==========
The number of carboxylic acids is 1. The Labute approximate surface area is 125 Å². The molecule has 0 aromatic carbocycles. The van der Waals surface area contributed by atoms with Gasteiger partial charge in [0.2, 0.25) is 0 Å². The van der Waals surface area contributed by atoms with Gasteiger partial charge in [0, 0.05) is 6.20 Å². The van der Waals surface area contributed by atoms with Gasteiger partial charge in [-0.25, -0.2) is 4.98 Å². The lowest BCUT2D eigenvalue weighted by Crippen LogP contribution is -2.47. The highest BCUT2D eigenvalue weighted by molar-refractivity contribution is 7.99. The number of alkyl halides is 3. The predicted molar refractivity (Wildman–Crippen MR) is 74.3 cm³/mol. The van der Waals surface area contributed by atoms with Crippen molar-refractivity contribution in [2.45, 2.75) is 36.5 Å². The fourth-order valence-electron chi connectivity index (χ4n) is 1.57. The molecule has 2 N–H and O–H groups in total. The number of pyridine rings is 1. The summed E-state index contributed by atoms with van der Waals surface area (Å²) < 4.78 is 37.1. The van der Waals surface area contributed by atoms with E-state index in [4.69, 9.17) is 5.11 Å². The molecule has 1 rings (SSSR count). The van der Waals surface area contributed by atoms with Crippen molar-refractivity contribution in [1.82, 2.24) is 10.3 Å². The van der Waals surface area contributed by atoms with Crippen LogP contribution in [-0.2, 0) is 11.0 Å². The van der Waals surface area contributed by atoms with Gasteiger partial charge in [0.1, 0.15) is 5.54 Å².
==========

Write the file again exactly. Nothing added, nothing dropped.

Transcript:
The number of carboxylic acids is 1. The Labute approximate surface area is 125 Å². The molecule has 0 aromatic carbocycles. The van der Waals surface area contributed by atoms with Gasteiger partial charge in [0.2, 0.25) is 0 Å². The van der Waals surface area contributed by atoms with Gasteiger partial charge in [0, 0.05) is 6.20 Å². The van der Waals surface area contributed by atoms with Gasteiger partial charge in [-0.25, -0.2) is 4.98 Å². The lowest BCUT2D eigenvalue weighted by Crippen LogP contribution is -2.47. The highest BCUT2D eigenvalue weighted by molar-refractivity contribution is 7.99. The number of alkyl halides is 3. The predicted molar refractivity (Wildman–Crippen MR) is 74.3 cm³/mol. The van der Waals surface area contributed by atoms with Crippen molar-refractivity contribution in [2.45, 2.75) is 36.5 Å². The fourth-order valence-electron chi connectivity index (χ4n) is 1.57. The molecule has 2 N–H and O–H groups in total. The number of pyridine rings is 1. The summed E-state index contributed by atoms with van der Waals surface area (Å²) < 4.78 is 37.1. The van der Waals surface area contributed by atoms with E-state index in [4.69, 9.17) is 5.11 Å². The molecule has 1 rings (SSSR count). The van der Waals surface area contributed by atoms with Crippen molar-refractivity contribution in [1.82, 2.24) is 10.3 Å². The van der Waals surface area contributed by atoms with Crippen LogP contribution in [-0.2, 0) is 11.0 Å². The van der Waals surface area contributed by atoms with Gasteiger partial charge in [0.1, 0.15) is 5.54 Å².